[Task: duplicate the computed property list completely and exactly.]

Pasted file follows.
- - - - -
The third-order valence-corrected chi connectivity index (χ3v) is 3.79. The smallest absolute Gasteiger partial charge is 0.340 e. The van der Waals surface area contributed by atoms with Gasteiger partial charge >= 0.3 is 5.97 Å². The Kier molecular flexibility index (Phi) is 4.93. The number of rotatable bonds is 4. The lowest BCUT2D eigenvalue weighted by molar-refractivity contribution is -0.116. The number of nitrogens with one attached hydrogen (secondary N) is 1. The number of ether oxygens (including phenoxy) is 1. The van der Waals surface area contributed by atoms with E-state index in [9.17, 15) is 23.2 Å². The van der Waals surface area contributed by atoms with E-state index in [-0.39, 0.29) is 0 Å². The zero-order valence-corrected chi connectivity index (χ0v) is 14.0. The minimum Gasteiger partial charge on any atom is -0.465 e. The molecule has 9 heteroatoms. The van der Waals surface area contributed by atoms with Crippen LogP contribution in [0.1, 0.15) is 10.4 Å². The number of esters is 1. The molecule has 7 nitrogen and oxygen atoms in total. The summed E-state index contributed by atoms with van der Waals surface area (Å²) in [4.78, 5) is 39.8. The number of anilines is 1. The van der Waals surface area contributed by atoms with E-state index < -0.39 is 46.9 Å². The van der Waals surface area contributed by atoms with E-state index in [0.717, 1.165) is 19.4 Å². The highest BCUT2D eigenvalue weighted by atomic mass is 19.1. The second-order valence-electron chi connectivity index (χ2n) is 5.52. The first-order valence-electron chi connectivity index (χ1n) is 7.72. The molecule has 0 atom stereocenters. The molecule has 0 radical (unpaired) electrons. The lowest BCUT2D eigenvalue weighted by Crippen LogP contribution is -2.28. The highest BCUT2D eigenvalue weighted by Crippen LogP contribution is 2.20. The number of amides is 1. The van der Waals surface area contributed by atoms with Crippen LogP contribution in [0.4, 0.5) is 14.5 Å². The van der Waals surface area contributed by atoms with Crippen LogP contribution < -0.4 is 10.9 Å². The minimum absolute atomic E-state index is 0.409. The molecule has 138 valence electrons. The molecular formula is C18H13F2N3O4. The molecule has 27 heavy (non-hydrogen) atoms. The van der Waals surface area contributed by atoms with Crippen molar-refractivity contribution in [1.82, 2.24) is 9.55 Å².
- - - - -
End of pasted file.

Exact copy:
The third-order valence-corrected chi connectivity index (χ3v) is 3.79. The smallest absolute Gasteiger partial charge is 0.340 e. The van der Waals surface area contributed by atoms with Gasteiger partial charge >= 0.3 is 5.97 Å². The Kier molecular flexibility index (Phi) is 4.93. The number of rotatable bonds is 4. The lowest BCUT2D eigenvalue weighted by molar-refractivity contribution is -0.116. The number of nitrogens with one attached hydrogen (secondary N) is 1. The number of ether oxygens (including phenoxy) is 1. The van der Waals surface area contributed by atoms with E-state index in [9.17, 15) is 23.2 Å². The van der Waals surface area contributed by atoms with E-state index in [-0.39, 0.29) is 0 Å². The zero-order valence-corrected chi connectivity index (χ0v) is 14.0. The minimum Gasteiger partial charge on any atom is -0.465 e. The molecule has 9 heteroatoms. The van der Waals surface area contributed by atoms with Crippen LogP contribution in [0.1, 0.15) is 10.4 Å². The number of esters is 1. The molecule has 7 nitrogen and oxygen atoms in total. The summed E-state index contributed by atoms with van der Waals surface area (Å²) in [4.78, 5) is 39.8. The number of anilines is 1. The van der Waals surface area contributed by atoms with E-state index < -0.39 is 46.9 Å². The van der Waals surface area contributed by atoms with E-state index in [0.717, 1.165) is 19.4 Å². The highest BCUT2D eigenvalue weighted by atomic mass is 19.1. The second-order valence-electron chi connectivity index (χ2n) is 5.52. The first-order valence-electron chi connectivity index (χ1n) is 7.72. The molecule has 0 atom stereocenters. The molecule has 0 radical (unpaired) electrons. The lowest BCUT2D eigenvalue weighted by Crippen LogP contribution is -2.28. The highest BCUT2D eigenvalue weighted by Crippen LogP contribution is 2.20. The number of amides is 1. The van der Waals surface area contributed by atoms with Crippen LogP contribution in [0.4, 0.5) is 14.5 Å². The van der Waals surface area contributed by atoms with Crippen LogP contribution < -0.4 is 10.9 Å². The minimum absolute atomic E-state index is 0.409. The molecule has 138 valence electrons. The molecular formula is C18H13F2N3O4. The molecule has 27 heavy (non-hydrogen) atoms. The van der Waals surface area contributed by atoms with Crippen molar-refractivity contribution in [1.82, 2.24) is 9.55 Å².